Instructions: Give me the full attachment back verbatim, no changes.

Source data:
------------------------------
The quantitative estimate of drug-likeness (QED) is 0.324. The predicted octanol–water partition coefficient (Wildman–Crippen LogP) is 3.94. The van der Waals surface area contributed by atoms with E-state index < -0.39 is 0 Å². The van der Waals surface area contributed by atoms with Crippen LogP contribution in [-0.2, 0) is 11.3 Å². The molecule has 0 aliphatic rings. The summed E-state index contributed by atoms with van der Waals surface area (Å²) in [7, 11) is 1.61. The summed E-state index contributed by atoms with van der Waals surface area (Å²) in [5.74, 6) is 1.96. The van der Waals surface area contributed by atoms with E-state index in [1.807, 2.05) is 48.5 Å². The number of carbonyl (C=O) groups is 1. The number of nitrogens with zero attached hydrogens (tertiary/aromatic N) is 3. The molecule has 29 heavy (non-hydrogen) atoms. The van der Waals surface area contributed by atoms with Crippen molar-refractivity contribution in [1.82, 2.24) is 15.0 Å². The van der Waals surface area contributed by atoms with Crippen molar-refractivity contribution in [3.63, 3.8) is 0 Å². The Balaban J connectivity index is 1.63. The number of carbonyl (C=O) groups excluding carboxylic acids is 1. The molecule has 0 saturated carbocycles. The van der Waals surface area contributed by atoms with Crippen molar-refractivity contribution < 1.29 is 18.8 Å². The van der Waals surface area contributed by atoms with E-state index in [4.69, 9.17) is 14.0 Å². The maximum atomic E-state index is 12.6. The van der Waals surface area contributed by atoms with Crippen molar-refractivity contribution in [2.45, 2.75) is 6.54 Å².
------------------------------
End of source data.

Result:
The quantitative estimate of drug-likeness (QED) is 0.324. The predicted octanol–water partition coefficient (Wildman–Crippen LogP) is 3.94. The van der Waals surface area contributed by atoms with E-state index < -0.39 is 0 Å². The van der Waals surface area contributed by atoms with Crippen LogP contribution in [-0.2, 0) is 11.3 Å². The molecule has 0 aliphatic rings. The summed E-state index contributed by atoms with van der Waals surface area (Å²) in [7, 11) is 1.61. The summed E-state index contributed by atoms with van der Waals surface area (Å²) in [5.74, 6) is 1.96. The van der Waals surface area contributed by atoms with E-state index in [1.807, 2.05) is 48.5 Å². The number of carbonyl (C=O) groups is 1. The number of nitrogens with zero attached hydrogens (tertiary/aromatic N) is 3. The molecule has 29 heavy (non-hydrogen) atoms. The van der Waals surface area contributed by atoms with Crippen molar-refractivity contribution in [1.82, 2.24) is 15.0 Å². The van der Waals surface area contributed by atoms with Crippen molar-refractivity contribution in [3.63, 3.8) is 0 Å². The Balaban J connectivity index is 1.63. The number of carbonyl (C=O) groups excluding carboxylic acids is 1. The molecule has 0 saturated carbocycles. The van der Waals surface area contributed by atoms with Crippen molar-refractivity contribution < 1.29 is 18.8 Å². The van der Waals surface area contributed by atoms with E-state index in [4.69, 9.17) is 14.0 Å². The maximum atomic E-state index is 12.6. The van der Waals surface area contributed by atoms with Crippen molar-refractivity contribution in [2.45, 2.75) is 6.54 Å².